Mixed race teen school girl college student distance learning during virtual remote class, group online lesson on video conference call with teacher on computer screen studying at home by videocall.

Obesity affects more than 2 out of 5 people in our country; yet people living with this misunderstood disease continue to face weight bias, struggle alone in their efforts to lose and maintain their weight and lack access to comprehensive medical care.

World Obesity Day is on March 4, and this year’s theme is “Every Body Needs Everybody.” Changing how obesity is viewed, prevented and treated, will take everyone working together. 

In late 2020, Novo Nordisk collaborated with ten Public Relations students from NYU’s School of Professional Studies on an obesity case study that tackled the challenge of changing the obesity narrative. We recently reconnected with two of the students, Cassie Buontempo and Mirhan Tariq, for their reflections on what they learned over the course of the semester, how their perspectives have evolved and their message to others—urging us all to join the movement to change the conversation and change care. 

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How did your experience tackling the “obesity challenge” impact your perception of the disease?

Cassie: The pivotal moment for me was meeting Patty Nece, a person living with obesity, and hearing firsthand about the emotional toll this disease took on her and everything she had to navigate to manage her weight and confront biases every day. I was inspired by her journey: from facing weight bias as a child to overcoming every obstacle to later become a federal attorney in Washington D.C. and the award-winning advocate she is today—fighting for the rights of people with obesity as the Chairwoman of the patient advocacy group Obesity Action Coalition (OAC).  I gained valuable information about healthcare barriers and the science behind weight gain, but all of that education truly hit home when I put myself in Patty’s shoes. I left that experience with a renewed understanding of the importance of listening and a determination to do my part to change the narrative around weight, health and care.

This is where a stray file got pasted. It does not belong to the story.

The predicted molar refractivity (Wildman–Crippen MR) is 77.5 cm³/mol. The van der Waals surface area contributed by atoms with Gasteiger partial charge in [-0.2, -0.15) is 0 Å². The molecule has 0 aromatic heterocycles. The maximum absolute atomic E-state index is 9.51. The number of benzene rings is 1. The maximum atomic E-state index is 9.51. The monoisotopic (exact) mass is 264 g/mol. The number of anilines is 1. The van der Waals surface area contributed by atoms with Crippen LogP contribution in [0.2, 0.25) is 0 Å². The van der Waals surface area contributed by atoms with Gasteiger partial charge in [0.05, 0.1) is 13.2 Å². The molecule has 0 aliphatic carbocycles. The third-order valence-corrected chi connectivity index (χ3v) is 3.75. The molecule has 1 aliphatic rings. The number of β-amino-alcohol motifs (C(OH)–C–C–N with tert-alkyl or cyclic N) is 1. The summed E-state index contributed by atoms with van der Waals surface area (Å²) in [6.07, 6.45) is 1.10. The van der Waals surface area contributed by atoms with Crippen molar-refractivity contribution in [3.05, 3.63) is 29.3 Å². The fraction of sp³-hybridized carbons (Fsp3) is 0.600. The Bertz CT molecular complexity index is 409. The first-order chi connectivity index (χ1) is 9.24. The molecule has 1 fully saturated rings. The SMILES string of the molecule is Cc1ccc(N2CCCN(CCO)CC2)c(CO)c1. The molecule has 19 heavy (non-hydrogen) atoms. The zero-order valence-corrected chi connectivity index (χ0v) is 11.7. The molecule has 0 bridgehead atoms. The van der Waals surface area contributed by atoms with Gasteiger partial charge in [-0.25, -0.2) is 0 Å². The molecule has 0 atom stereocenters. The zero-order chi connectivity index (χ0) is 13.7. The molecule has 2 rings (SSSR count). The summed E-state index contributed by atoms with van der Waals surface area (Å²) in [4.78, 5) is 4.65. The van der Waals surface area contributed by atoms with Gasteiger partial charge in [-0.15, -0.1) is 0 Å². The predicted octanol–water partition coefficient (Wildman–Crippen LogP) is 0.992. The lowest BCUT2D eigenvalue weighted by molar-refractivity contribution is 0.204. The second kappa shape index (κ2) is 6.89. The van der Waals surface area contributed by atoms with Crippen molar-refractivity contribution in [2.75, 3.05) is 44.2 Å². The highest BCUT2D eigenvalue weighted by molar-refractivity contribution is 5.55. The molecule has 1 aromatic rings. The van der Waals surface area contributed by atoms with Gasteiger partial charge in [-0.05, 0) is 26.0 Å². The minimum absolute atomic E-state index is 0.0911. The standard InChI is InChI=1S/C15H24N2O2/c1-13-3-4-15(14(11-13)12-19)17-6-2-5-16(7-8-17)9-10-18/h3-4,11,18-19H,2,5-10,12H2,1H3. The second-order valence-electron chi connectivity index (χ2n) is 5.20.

It was also important, as an international class, for us to discuss using “people first” language through a global lens. A word that may not be offensive in one culture, can be in another – the words we use matter.

Mirhan: While working on the project, we were presented with a large amount of information and data on how multiple factors work against people navigating weight issues, such as food accessibility, cultural factors, healthcare coverage, etc. It’s simply not as cut and dry as “eat healthier; move more.” The in-depth education I got while working on this project really helped me understand these elements better and change my perspective on weight management as a process.

I’ve also reformed my verbiage regarding this issue. Dr. Holly Lofton, our medical lead on this project, told us how the words “obese” and “obesity” have a negative connotation for patients and are often used to assign blame rather than assist them in their journey.